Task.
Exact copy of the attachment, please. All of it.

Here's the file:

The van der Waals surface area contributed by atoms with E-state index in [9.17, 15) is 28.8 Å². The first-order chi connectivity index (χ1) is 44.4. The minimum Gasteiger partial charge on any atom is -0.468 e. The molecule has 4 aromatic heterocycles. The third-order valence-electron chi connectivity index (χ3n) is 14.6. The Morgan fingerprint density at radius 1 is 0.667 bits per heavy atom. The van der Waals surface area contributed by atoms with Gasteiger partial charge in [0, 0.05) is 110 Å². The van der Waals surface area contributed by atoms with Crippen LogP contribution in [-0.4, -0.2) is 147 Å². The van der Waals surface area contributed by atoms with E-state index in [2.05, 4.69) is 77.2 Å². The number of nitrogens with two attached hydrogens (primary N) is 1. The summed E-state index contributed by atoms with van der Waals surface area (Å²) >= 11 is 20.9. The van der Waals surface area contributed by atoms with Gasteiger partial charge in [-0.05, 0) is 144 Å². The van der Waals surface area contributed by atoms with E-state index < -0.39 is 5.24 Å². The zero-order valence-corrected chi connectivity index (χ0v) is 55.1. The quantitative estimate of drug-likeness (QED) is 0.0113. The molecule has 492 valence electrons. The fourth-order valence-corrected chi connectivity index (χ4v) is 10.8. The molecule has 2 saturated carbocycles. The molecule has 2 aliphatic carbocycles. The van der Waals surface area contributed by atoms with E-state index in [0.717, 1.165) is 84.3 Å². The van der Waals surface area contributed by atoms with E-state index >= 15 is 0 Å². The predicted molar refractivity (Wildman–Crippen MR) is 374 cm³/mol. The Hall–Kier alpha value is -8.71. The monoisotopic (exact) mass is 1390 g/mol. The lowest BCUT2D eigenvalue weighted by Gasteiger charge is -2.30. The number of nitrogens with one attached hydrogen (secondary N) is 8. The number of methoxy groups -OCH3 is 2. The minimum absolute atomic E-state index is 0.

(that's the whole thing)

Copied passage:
The van der Waals surface area contributed by atoms with E-state index in [9.17, 15) is 28.8 Å². The first-order chi connectivity index (χ1) is 44.4. The minimum Gasteiger partial charge on any atom is -0.468 e. The molecule has 4 aromatic heterocycles. The third-order valence-electron chi connectivity index (χ3n) is 14.6. The Morgan fingerprint density at radius 1 is 0.667 bits per heavy atom. The van der Waals surface area contributed by atoms with Gasteiger partial charge in [0, 0.05) is 110 Å². The van der Waals surface area contributed by atoms with Crippen LogP contribution in [-0.4, -0.2) is 147 Å². The van der Waals surface area contributed by atoms with E-state index in [2.05, 4.69) is 77.2 Å². The number of nitrogens with two attached hydrogens (primary N) is 1. The summed E-state index contributed by atoms with van der Waals surface area (Å²) >= 11 is 20.9. The van der Waals surface area contributed by atoms with Gasteiger partial charge in [-0.05, 0) is 144 Å². The van der Waals surface area contributed by atoms with E-state index < -0.39 is 5.24 Å². The zero-order valence-corrected chi connectivity index (χ0v) is 55.1. The quantitative estimate of drug-likeness (QED) is 0.0113. The molecule has 492 valence electrons. The fourth-order valence-corrected chi connectivity index (χ4v) is 10.8. The molecule has 2 saturated carbocycles. The molecule has 2 aliphatic carbocycles. The van der Waals surface area contributed by atoms with E-state index in [0.717, 1.165) is 84.3 Å². The van der Waals surface area contributed by atoms with E-state index >= 15 is 0 Å². The predicted molar refractivity (Wildman–Crippen MR) is 374 cm³/mol. The Hall–Kier alpha value is -8.71. The monoisotopic (exact) mass is 1390 g/mol. The lowest BCUT2D eigenvalue weighted by Gasteiger charge is -2.30. The number of nitrogens with one attached hydrogen (secondary N) is 8. The number of methoxy groups -OCH3 is 2. The minimum absolute atomic E-state index is 0.